Let’s talk about Glocks for a second. Any Glock pistol has internal safeties that Glock calls their Safe Action System. These safeties are in place to do things such as, for example, not allowing the firing pin to move forward unless the trigger is pulled. It’s literally impossible for a Glock to discharge without pulling the trigger.
Revolvers. If every cylinder is loaded, a revolver always has ‘one in the chamber’. But, for some reason, people feel that it’s safer than a semi-auto. The hammer isn’t cocked so it can’t go off. Well, it’s the same with a semi-auto. While a Glock is in a ‘half-cocked’ state when the trigger is in the forward position, it will still never fire because of the information discussed in the previous paragraph.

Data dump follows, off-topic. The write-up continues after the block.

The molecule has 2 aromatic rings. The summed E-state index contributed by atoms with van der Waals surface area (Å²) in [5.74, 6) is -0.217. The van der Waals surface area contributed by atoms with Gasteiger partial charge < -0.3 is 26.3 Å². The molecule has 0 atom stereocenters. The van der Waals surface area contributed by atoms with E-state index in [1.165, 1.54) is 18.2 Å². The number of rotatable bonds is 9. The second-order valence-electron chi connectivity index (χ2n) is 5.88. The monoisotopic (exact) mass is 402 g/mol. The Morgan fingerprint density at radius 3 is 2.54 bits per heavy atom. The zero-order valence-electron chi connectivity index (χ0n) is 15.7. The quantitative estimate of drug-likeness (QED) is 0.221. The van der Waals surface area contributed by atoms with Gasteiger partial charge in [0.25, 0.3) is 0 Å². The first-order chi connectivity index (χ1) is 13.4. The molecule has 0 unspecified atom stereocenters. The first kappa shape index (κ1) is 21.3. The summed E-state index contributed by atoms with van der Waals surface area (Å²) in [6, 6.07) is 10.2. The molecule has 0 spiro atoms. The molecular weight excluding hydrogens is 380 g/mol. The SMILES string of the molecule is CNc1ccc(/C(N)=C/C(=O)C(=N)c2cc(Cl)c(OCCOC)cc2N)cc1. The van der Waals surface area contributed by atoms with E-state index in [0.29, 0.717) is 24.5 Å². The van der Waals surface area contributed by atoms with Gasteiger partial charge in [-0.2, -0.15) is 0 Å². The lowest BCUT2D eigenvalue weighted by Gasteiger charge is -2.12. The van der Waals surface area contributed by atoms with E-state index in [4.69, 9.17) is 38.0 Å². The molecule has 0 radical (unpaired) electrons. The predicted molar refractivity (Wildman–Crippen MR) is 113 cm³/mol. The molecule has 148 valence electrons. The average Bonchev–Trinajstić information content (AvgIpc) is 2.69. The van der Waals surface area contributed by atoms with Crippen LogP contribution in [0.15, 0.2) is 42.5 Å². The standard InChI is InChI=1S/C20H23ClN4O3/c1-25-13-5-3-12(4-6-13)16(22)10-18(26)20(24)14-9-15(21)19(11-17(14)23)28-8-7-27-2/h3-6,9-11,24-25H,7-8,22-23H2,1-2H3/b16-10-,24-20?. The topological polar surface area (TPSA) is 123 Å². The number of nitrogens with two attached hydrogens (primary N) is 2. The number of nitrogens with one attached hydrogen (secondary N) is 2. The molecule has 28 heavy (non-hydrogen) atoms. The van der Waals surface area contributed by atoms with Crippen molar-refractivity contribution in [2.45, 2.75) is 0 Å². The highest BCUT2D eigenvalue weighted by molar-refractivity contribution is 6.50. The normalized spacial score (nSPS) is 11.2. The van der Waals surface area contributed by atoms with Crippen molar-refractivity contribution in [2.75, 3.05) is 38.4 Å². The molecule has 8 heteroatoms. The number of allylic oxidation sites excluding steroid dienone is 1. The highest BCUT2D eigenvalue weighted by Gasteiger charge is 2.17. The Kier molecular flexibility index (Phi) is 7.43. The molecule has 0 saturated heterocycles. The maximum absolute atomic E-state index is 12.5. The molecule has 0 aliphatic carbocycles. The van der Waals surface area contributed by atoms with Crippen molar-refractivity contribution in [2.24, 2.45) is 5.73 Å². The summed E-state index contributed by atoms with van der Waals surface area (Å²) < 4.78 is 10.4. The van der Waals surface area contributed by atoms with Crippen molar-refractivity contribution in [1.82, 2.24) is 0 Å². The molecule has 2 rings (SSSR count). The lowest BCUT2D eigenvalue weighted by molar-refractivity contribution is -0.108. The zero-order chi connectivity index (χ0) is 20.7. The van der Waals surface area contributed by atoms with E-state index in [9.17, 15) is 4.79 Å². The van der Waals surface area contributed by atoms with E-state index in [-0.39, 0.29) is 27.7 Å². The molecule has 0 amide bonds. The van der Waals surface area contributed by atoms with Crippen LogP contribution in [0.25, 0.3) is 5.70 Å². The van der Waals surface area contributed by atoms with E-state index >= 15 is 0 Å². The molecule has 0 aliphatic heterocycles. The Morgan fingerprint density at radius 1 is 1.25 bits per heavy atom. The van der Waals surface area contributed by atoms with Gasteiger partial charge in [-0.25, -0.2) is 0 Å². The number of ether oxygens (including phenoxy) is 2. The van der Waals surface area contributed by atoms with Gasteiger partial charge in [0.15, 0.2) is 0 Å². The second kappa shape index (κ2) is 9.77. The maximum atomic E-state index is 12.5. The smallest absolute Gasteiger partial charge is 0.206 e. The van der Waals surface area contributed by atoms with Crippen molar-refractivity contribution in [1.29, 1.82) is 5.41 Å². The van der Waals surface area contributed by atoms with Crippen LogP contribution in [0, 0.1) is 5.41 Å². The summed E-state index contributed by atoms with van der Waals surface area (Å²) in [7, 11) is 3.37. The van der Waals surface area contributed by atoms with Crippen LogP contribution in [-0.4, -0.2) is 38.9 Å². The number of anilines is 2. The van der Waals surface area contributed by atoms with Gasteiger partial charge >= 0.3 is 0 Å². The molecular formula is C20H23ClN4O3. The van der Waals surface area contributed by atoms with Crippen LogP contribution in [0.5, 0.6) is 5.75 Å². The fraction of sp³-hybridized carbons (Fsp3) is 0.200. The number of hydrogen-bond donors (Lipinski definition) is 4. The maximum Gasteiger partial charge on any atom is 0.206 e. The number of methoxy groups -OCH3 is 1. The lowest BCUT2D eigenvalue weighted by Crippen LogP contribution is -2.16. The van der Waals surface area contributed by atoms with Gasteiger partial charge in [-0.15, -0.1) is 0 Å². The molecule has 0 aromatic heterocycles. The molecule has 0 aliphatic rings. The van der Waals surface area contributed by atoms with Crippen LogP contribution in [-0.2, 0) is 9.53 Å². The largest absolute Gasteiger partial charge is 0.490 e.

Take the test
If you’re still uncertain about carrying with one in the chamber, take this next piece of information into consideration. Every time you un-holster your firearm, how many times has the trigger been depressed once removed? The answer should be never. If this is the case, then it’s safe to say that if you were carrying with one in the chamber, you wouldn’t have a discharge during the day. If you’ve carried for a year every single day with an empty chamber and never saw your trigger depressed at the end of the day, that’s a good sign.
If all of this doesn’t ease your concern, you may want to get more familiar with your firearm and practice as much as you can. We aren’t saying that you should stop carrying, but if you ever need your firearm one day, racking the slide can either:
- Take an eternity (because you’re caught off guard and have adrenalin running)
- Cause a malfunction (because the majority of malfunctions happen when the slide is moving)
- Not rack at all because you don’t have enough time and are already dead
- Not rack at all because of a million different reasons
Watch the video below for even more information on this topic. Post any questions or comments using the Facebook Comments section below.